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somebody please explain what is happening to as and alevels? Watch

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    This probably sounds stupid, and sorry, but is this a new act from the old education secretary or the new one? If it's the old one, whom everyone hated, surely the new one would scrap all this?
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    (Original post by The Empire Odyssey)
    This was how the old A-levels were. It was how our teachers took them! They actually dumbed it down for us - as what the A-levels are now.

    They are going back to the "original way"! But I do know it's unfair! HOWEVER, the new kids who will be doing the new GCSEs will be more prepared for the new A-levels, than the kids who will be entering Year 11 in Sept, they will be the guinea pigs for this educational experiment!
    Lord I feel so sorry for them. I don't think I'm stupid, even though I can be aha. But I didn't really have much of a problem with GCSE's. Surely though, they're just leading more of them on to fail. Especially if they have an expectation to do as well as the older ones did. I struggled with A levels psychologically. I just found the jump too big and I felt really put down. I'm the type of person who doesn't bother if I can't do it, so I just think making the hurdles larger for students is just going to cause them to not even try.
    I think it's so unfair they're going to be the "experiments" because they'll suffer the consequences for having seemingly worse grades. They should have just left it as it is. I think it's irresponsible they didn't. They're just putting more pressure on people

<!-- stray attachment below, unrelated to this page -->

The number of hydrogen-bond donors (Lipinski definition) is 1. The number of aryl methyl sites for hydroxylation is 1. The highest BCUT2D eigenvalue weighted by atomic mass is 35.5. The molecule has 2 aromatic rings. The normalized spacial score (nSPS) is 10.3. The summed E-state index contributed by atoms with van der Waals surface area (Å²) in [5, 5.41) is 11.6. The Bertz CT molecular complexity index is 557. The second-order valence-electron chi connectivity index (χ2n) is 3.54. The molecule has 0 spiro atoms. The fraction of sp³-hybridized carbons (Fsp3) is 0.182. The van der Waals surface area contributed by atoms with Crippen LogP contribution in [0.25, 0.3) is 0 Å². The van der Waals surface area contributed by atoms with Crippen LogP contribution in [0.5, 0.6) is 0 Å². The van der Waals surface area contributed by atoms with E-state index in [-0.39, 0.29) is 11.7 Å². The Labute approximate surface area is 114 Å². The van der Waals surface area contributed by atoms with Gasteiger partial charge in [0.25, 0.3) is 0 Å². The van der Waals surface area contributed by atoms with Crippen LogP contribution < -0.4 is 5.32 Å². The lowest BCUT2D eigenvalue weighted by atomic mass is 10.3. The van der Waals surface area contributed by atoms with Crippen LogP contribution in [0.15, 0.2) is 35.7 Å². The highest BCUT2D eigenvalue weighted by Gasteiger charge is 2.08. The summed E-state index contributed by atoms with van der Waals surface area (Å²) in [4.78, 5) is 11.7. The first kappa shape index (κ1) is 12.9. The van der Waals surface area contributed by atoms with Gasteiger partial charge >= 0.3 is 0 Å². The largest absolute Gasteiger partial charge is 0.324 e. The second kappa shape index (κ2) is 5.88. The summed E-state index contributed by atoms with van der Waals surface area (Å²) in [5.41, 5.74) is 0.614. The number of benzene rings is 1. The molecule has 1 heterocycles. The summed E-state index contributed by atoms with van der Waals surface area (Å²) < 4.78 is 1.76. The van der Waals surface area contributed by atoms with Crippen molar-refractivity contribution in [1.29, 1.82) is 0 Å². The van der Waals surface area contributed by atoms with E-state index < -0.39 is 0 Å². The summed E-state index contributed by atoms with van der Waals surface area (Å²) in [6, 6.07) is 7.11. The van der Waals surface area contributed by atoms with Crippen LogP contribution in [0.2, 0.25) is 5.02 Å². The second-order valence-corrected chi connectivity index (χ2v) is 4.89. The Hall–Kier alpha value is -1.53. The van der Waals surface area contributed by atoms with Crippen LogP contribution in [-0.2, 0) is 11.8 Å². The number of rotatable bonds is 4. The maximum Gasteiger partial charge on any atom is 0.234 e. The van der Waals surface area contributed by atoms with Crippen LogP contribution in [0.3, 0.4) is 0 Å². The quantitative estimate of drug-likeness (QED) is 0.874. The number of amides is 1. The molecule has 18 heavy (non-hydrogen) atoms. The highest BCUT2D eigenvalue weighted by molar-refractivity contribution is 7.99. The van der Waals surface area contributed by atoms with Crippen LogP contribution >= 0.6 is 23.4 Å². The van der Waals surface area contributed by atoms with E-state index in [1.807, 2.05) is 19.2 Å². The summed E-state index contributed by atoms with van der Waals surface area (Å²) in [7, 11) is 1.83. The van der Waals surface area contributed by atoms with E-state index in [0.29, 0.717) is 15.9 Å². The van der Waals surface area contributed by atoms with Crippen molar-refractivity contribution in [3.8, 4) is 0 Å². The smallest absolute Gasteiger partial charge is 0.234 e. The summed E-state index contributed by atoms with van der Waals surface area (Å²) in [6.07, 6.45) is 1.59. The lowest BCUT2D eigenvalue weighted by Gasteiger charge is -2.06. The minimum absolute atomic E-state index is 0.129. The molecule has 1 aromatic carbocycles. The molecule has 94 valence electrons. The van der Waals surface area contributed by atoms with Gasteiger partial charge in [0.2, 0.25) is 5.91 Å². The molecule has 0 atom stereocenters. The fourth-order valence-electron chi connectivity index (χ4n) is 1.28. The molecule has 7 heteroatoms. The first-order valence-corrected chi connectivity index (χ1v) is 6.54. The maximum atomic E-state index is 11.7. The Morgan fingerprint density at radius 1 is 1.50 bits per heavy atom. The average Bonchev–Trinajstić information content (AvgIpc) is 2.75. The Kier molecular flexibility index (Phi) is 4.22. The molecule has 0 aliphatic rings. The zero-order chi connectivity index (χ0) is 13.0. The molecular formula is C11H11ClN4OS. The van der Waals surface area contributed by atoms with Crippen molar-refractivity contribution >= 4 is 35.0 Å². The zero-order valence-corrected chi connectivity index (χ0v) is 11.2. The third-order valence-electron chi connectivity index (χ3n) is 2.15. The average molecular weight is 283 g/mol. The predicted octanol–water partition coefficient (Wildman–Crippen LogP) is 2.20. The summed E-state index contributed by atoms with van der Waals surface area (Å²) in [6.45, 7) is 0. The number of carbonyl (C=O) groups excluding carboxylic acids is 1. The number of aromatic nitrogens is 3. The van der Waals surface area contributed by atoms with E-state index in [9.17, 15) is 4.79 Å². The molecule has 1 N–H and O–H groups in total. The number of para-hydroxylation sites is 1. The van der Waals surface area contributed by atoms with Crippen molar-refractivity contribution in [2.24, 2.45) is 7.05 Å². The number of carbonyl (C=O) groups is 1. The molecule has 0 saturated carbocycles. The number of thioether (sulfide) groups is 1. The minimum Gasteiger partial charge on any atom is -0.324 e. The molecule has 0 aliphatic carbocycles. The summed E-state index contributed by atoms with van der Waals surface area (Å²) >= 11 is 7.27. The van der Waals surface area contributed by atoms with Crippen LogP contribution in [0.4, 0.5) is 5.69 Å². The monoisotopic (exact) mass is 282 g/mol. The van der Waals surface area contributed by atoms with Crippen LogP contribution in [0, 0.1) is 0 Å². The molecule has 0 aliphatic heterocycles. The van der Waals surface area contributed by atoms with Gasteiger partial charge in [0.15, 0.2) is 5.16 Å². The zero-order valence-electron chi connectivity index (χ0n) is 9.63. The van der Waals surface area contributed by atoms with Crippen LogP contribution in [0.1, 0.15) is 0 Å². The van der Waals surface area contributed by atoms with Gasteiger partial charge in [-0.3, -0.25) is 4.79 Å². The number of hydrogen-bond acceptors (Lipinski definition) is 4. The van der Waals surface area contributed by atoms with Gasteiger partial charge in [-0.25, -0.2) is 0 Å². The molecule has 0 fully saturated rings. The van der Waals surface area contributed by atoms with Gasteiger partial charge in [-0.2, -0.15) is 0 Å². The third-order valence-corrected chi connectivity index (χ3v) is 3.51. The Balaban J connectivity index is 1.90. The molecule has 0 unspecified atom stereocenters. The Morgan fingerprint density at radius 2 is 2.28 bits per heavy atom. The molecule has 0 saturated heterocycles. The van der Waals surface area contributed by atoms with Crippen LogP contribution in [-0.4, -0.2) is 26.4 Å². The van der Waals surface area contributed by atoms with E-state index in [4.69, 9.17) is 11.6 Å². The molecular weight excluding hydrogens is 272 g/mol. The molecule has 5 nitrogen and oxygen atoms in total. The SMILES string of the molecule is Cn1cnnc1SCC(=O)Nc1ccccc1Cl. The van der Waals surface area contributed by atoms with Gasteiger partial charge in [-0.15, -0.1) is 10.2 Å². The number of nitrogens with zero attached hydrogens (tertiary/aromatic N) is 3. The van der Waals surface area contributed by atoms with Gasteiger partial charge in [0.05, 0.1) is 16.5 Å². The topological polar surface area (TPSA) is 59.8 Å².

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    (Original post by 06shawm)
    Yes, so I imagine you will study 4 AS levels in year 12. Once you have completed these and have your grades. You will then have your predicted grades which you will apply to university with. Then in year 13 you will study a-levels. These are totally separate to AS levels. Therefore your grades at AS will have no effect on your A level grades. Your a-level grades will be solely determined by how you perform in your exams at the end of year 13.
    I actually wish it was like that when I was at college, my AS level grades really pulled down my overall grade
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    (Original post by 06shawm)
    September 2015
    THANK GOD I WAS ABOUT TO CRY!!! :/


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    (Original post by Gorwell)
    So what if us 2014 lot need to retake? :ahhhhh:
    In this boat


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    (Original post by AR_95)
    In this boat


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    You're in year 12? What's with the 95?
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    (Original post by Gorwell)